In reality, outsourcing projects are often badly planned and mismanaged, resulting in project delays, rising costs, soaring frustration levels and cross-cultural misunderstandings. In the end, cheap is expensive.
Why? Indians, Czechs, Poles and other nationalities that are considered outsourcing-friendly are usually extremely well-qualified and speak excellent English, albeit with an accent. This means that qualifications and language cannot account for the delays and misunderstandings so common in outsourced projects. The answer very often lies in the major but little appreciated aspect of cultural differences, and the different ways of "signaling" to business counterparts things such as importance, emotion and urgency.
Generally stated, international business cultures can be categorized into "task-oriented" (Scandinavians, German speakers, parts of the U.S. and the UK, for instance), and "relationship-oriented cultures" (India, Asia, Latin American, Southern and Eastern Europe, Africa, the Middle East, parts of the U.S. and the UK, for example). Crudely, task-oriented cultures tend to focus onthings -- contracts, facts, deadlines, etc -- rather than people. Relationship-oriented cultures consider people -- business dinners, small talk, sharing emotions -- of greater importance thanthings or even time itself.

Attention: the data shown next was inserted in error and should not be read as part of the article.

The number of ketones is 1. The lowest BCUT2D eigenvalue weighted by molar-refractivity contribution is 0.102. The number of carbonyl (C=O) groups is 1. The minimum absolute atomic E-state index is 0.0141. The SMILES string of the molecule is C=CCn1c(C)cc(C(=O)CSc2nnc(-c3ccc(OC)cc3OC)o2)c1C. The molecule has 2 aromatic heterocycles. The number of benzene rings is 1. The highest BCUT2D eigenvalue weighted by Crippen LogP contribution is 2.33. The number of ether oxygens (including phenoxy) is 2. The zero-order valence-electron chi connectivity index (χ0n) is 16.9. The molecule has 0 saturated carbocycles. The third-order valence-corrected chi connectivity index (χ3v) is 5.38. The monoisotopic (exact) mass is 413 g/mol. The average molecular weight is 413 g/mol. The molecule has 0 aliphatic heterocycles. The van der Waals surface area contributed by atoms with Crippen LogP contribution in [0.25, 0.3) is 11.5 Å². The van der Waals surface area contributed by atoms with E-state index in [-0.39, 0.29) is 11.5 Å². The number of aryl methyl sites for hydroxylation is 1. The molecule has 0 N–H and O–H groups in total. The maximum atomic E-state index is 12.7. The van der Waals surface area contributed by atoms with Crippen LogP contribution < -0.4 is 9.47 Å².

Germany is a classic task-oriented culture. German managers often believe that their outsourced partners can be managed via email, with the occasional phone call thrown in to stress the urgency of some matter, followed up -- perhaps -- by an in-country visit once a year. All their home-based staff has to do is provide their Romanian or Indian counterparts with clearly stated data and milestones. Job done. For them, clearly defined parameters, deadlines and detailed contracts guarantee project success. How do business partners build trust? Through reliable, measurable behavior -- a deadline is universally understandable, right? Who needs to go to dinner? Besides, that would simply increase business expenses and result in nothing tangible.
But most of the world's seven billion people -- from Asia to the Middle East, Latin America to Southern Europe and beyond -- live in relationship-oriented cultures. Here, a handshake is of equal or greater importance than a contract, dinner with your business partner of more significance than some milestone. For relationship-oriented cultures, people are more important than things. "If a deadline is missed, come over, we'll talk about it and work things out. But tell me, how is your cousin doing..?"